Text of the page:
Papanek Symposium 2015
Émigré Design Culture: Histories of the Social in Design
This international symposium examines the significance of Austrian and Central European émigré and exile architects/designers in promoting a progressive culture of debate in the USA, around the needs of society and strategies for social inclusion. The culture of the social in design that emerged in the US from the 1920s to the 1960s was defined by collaboration. The symposium is the first to address the pivotal role played by émigré and exile networks, in New York, Boston, Chicago, Aspen, and L.A., in shaping a new social agenda within design.
Cutting-edge research will bring to the fore the ways in which architects and designers utilized their Viennese and European schooling to confront political realities of World War II and beyond. The lessons adapted by prominent figures such as Josef Frank, Richard Neutra, Frederick Kiesler, Eva Zeisel, Bernard Rudofsky and Victor Papanek prompt the revisiting of discussions that originated on Vienna’s famous Ringstrasse; illuminating design’s role in the creation of progressive social communities.
Leading scholars in the fields of architectural and design history, cultural history and anthropology consider the critical contribution of émigrés and exiles in forming new humanistic directions in design. This historical appraisal opens a new forum in which to debate the role of the social in design and its relevance for today's global perspective.
Venue: Exhibition Centre Heiligenkreuzer Hof, Schönlaterngasse 5, 1010, Vienna Austria. Map
Convened & Curated by: Dr. Elana Shapira
Directed by: Prof. Dr. Alison J. Clarke
Supported by: Bryleigh Morsink
Organised as part of the FWF (Austrian Science Fund) research project award ‘Émigré Cultural Networks and the Founding of Social Design’, Department of Design History & Theory, University of Applied Arts Vienna.
Public event, free of charge. Register here
The Lecture and Symposium are conducted in English.
Papanek Symposium 2015
27 May 2015
10.30-12.30 Session 1
Reconsidering the Viennese Heritage
Chair: Monika Platzer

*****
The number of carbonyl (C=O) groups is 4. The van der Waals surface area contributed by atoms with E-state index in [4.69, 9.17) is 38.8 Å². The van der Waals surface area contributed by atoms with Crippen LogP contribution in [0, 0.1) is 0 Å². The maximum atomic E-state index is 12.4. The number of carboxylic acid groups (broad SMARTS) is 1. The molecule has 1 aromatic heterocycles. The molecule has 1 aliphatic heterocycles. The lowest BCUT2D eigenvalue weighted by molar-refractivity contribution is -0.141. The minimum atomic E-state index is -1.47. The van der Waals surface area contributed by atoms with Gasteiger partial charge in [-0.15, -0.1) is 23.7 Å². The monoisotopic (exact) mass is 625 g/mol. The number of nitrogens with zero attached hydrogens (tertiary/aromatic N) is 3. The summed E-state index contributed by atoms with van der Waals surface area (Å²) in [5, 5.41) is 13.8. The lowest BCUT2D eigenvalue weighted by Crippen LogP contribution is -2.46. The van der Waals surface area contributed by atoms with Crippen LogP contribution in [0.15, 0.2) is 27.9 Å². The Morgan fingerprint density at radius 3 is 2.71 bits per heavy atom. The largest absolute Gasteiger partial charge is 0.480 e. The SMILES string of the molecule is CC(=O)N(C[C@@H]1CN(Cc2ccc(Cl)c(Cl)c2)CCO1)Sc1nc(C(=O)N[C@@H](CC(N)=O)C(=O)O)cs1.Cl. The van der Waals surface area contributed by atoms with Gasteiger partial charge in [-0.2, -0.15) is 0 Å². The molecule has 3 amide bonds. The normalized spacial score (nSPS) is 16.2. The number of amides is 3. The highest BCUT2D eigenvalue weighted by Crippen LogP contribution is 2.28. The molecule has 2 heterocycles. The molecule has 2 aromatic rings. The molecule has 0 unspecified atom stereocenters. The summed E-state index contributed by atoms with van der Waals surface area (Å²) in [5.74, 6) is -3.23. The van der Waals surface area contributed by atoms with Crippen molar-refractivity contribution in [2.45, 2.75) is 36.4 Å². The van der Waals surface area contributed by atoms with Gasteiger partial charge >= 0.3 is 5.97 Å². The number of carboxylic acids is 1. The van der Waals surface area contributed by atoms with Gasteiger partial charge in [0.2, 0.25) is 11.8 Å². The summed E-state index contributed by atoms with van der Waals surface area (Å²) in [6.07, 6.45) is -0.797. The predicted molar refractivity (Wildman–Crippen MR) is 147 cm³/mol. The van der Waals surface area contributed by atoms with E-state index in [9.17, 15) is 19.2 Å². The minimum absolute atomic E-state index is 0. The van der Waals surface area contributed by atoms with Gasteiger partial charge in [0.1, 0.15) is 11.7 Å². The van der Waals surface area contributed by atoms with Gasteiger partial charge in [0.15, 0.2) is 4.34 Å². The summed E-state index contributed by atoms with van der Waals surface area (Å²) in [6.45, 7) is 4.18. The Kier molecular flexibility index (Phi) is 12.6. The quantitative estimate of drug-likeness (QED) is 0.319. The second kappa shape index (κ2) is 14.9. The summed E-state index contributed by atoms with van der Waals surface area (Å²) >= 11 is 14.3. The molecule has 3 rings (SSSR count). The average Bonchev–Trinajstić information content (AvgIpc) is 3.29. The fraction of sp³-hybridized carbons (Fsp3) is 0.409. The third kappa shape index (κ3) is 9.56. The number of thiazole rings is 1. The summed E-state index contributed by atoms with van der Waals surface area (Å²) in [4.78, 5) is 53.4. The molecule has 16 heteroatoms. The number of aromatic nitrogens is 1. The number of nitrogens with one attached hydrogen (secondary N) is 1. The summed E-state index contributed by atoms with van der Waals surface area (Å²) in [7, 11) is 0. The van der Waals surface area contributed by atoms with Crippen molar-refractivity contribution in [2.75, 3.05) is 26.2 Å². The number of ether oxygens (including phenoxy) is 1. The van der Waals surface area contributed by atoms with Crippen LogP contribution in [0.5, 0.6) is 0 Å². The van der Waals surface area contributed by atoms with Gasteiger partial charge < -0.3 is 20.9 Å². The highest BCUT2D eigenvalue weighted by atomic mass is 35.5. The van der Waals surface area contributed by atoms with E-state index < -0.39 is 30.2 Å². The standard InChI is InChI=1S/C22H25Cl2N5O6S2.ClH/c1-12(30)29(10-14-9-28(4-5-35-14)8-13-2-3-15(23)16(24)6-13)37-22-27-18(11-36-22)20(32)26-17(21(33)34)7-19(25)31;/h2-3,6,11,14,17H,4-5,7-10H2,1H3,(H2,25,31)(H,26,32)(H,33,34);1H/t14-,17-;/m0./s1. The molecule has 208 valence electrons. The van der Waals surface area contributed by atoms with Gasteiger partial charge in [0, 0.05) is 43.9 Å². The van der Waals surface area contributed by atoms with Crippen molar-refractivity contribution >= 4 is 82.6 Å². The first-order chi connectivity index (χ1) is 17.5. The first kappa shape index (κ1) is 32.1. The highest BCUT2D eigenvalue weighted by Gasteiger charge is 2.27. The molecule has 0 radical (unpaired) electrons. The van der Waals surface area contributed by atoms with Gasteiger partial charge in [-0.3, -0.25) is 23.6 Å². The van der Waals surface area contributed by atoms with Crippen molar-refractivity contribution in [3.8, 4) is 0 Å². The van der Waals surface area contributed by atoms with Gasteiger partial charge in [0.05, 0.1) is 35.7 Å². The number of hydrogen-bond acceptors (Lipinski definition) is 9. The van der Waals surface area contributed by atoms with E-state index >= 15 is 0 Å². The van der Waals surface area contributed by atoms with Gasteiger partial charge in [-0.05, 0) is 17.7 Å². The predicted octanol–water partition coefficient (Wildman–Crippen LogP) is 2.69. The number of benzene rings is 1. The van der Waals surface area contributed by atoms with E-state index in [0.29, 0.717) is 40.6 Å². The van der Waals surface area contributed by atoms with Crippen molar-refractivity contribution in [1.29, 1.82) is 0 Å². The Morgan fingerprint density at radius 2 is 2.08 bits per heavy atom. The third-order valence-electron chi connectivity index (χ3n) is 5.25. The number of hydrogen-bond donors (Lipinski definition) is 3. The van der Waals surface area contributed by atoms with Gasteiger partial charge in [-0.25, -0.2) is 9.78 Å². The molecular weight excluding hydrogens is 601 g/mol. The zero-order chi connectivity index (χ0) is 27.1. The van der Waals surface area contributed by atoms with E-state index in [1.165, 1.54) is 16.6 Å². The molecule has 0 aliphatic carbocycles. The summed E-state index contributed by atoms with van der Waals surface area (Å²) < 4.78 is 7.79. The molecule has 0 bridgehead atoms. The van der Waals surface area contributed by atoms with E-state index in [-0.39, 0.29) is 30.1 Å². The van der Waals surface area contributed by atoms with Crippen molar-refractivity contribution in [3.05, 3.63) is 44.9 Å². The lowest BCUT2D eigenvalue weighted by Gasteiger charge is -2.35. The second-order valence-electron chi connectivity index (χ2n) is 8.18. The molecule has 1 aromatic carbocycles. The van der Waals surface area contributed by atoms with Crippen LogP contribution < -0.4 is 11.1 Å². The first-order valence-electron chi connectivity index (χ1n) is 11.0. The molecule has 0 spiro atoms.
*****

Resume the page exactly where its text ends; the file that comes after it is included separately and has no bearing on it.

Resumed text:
10.30-11.00 Eve Blau
Harvard University Graduate School of Design, USA
Isotype and Architecture in Red Vienna and Beyond
11.00-11.30 Oliver Kühschelm
University of Vienna, Austria
Consumer Experts and the Austro Fascist Regime
11.30-12.00 Barnaby Haran
University of Hull, UK
Shaping the Mass Mind:
Frederick Kiesler and Edward Bernays in New York in the 1920s
12.30-13.45 Lunch break
14.00-17.00 Session 2
Exile and Émigré Culture: Psychology and the Politics of Inclusion
Chair: Todd Cronan
Emory University, USA
14.00-14.30 Christopher Long
University of Texas at Austin, USA
Josef Frank and Paul T. Frankl:
Two Tales of the Wiener Moderne Abroad
14.30-15.00 Ruth Hanisch
Independent Architectural and Design Historian, Germany
Felix Augenfeld and the Psychoanalysis Movement in Vienna and New York
15.30-16.00 Pat Kirkham
Bard Graduate Center, USA
Eva Zeisel’s Vienna, Budapest, New York:
Wanderlust, Imprisonment, Exile and Emigration
16.00-16.30 Alison J. Clarke
University Applied Arts Vienna, Austria
Ethnography and Design Revolution: Observations from the Émigré’s Gaze
Papanek Lecture 2015
Felicity D. Scott
Planetary and Interplanetary Housekeeping
Papanek Symposium 2015
28 May 2015
10.00-13.00 Session 3
Exile and Émigré Networks: Designing a Better Society?
Chair: Christopher Long
University of Texas at Austin, USA
10.00-10.30 Robin Schuldenfrei
The Courtauld Institute of Art, UK
László Moholy-Nagy, Herbert Bayer and the Social Usefulness of Art
10.30-11.00 Anna Vallye
Washington University in St.Louis, USA
Educating the Citizen’s Mind: György Kepes at MIT
11.30-12.00 Elana Shapira
University of Applied Arts Vienna, Austria
The Question of Gender: Kiesler, Rudofsky, Papanek and Surrealism
12.00-12.30 Monica Penick
University of Wisconsin-Madison, USA
Paul László and the Atomic Future
13.00-14.00 Lunch Break
14.00-15.30 Session 4
Émigrés and Exiles and the Global Turn
Chair: Gerd Zillner
Austrian Frederick and Lillian Kiesler Private Foundation
14.00-14.30 Felicity D. Scott
Columbia University, USA
Bernard Rudofsky and Architecture without Architects
14.30-15.00 Todd Cronan
Emory University, USA
Schindler vs. Neutra or Architecture at the End of History
15.30-16.30 Roundtable Discussion
“Ruptures and Continuities – Émigrés and Exiles and the Social in Design”
The organisers reserve the right to alter the programme without notice.